Ban on texting for all drivers (Primary law)
Ban on texting for all drivers (Primary law)


The State of Delaware Is Cracking Down on Distracted Drivers
The ban on text messaging for all drivers now extends to 37 states including the District of Columbia and Guam. Twelve of these laws were enacted in 2010 alone. There are 10 states, the District of Columbia, and the Virgin Islands that prohibit all drivers from using handheld cell phones while driving.

The state of Delaware has some of the toughest restrictions in the country when it comes to distracted driving. The laws promise to make it safer for everyone driving in the state.

"This new law is about improving safety for everyone who shares the road. We hope we can reduce the number of drivers who text and e-mail while driving, and therefore, reduce the number of distraction-related crashes. Just as we're keeping our focus as a state on creating more jobs, we want drivers keeping their focus on the road," Governor Markell said.

The bill allows a driver to use a headset, speakerphone or other hands-free device to talk on a cell phone while driving. It also permits a driver to punch in a number or activate the hands-free device, but the driver must then put the phone down while talking. Rep. Scott said that the new law takes the phone out of the driver's hands, eliminating a major distraction

In Delaware, there were 230 crashes in 2009 that involved the use of a cell phone. As of last month, 94 crashes have involved the use of a cell phone and another 17 have involved texting in 2010. 

Countless others go unreported
Handheld ban for all drivers (Primary law)

Ban on all cell phone use (handheld and hands-free) for bus drivers (Primary law)

Ban on all cell phone (handheld and hands-free) for novice drivers (Primary law)

Note: A primary law means that an officer can ticket the driver for the offense without any other traffic violation taking place. A secondary law means an officer can only issue a ticket if a driver has been pulled over for another violation (like speeding).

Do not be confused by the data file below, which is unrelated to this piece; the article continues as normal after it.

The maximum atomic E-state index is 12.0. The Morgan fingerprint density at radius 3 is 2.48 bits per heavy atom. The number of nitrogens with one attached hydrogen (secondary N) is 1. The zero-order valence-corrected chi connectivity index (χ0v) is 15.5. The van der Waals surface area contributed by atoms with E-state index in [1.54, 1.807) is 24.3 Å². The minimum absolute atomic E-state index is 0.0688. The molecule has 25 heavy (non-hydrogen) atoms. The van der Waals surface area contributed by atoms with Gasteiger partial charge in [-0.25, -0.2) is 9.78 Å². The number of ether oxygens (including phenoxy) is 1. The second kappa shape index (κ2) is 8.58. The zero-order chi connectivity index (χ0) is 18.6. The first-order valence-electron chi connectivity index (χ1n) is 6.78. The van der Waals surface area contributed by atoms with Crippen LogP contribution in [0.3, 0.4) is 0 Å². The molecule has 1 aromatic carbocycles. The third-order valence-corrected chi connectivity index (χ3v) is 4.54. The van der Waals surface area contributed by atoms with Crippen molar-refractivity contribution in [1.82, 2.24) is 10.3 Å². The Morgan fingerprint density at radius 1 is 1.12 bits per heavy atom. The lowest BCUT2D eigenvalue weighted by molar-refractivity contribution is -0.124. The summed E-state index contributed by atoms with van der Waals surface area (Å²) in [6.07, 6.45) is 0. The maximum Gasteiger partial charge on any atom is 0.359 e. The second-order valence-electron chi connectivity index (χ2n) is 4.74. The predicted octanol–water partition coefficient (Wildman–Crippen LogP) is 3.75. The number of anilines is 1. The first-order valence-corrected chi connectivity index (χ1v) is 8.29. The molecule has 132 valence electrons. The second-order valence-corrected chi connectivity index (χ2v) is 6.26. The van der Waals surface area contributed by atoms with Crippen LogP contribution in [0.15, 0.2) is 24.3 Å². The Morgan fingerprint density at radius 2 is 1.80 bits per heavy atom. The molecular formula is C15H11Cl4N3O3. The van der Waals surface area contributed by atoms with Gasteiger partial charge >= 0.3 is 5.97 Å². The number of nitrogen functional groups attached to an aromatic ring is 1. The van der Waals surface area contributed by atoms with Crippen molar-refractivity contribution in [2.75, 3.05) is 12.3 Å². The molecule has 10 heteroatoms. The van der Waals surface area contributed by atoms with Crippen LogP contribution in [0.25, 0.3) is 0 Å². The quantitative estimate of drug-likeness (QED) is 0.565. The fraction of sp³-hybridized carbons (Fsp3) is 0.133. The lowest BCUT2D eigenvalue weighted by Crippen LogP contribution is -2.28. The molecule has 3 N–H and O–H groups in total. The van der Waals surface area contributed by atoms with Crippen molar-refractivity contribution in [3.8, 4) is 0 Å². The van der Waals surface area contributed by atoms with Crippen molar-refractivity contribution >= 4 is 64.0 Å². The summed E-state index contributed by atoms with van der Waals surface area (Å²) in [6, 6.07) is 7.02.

The first offense is subject a $50 fine, for each additional offense a fine of $100 or more not to exceed $200. No points will be assessed for the violation and the drivers record will not be affected.
The restrictions will not apply to law-enforcement or an emergency vehicle in the performance of official duties. The law will also allow an individual to inform authorities of a potential threat or hazard or medical condition that requires immediate attention. It allows for an individual to report a suspicious driver who may be driving in an unsafe or careless manner or under the influence of a controlled substance.

Having the right auto insurance coverage in Delaware can protect you from drivers that are operating a motor vehicle in an unsafe or reckless manner. Many drivers are uninsured and if you are involved in an accident with an uninsured motorist you may end up footing the bill for any damages caused to you, your passengers and your vehicle.

Uninsured/Underinsured Motorist Coverage is not mandatory in the state of Delaware. Drivers have the right to waive this coverage, but it is highly recommended that you carry it.

Delaware operates under the No Fault system. Because it is a No Fault state, your insurance company makes the payments for any injuries you sustain in an auto accident, regardless of fault.

When it comes to physical damage to your car or its contents, unlike compensation for bodily injury claims, insurance claims are still based on fault. Those claims are handled in the same way as those in a state with a Tort system: by filing a claim against the at-fault drivers insurance or looking to your own collision insurance.

You should be aware that in a competitive insurance market insurance companies charge different rates for essentially the same coverage. Shopping around may result in savings to you on your automobile policy. Be sure to take into consideration the services provided by the company.

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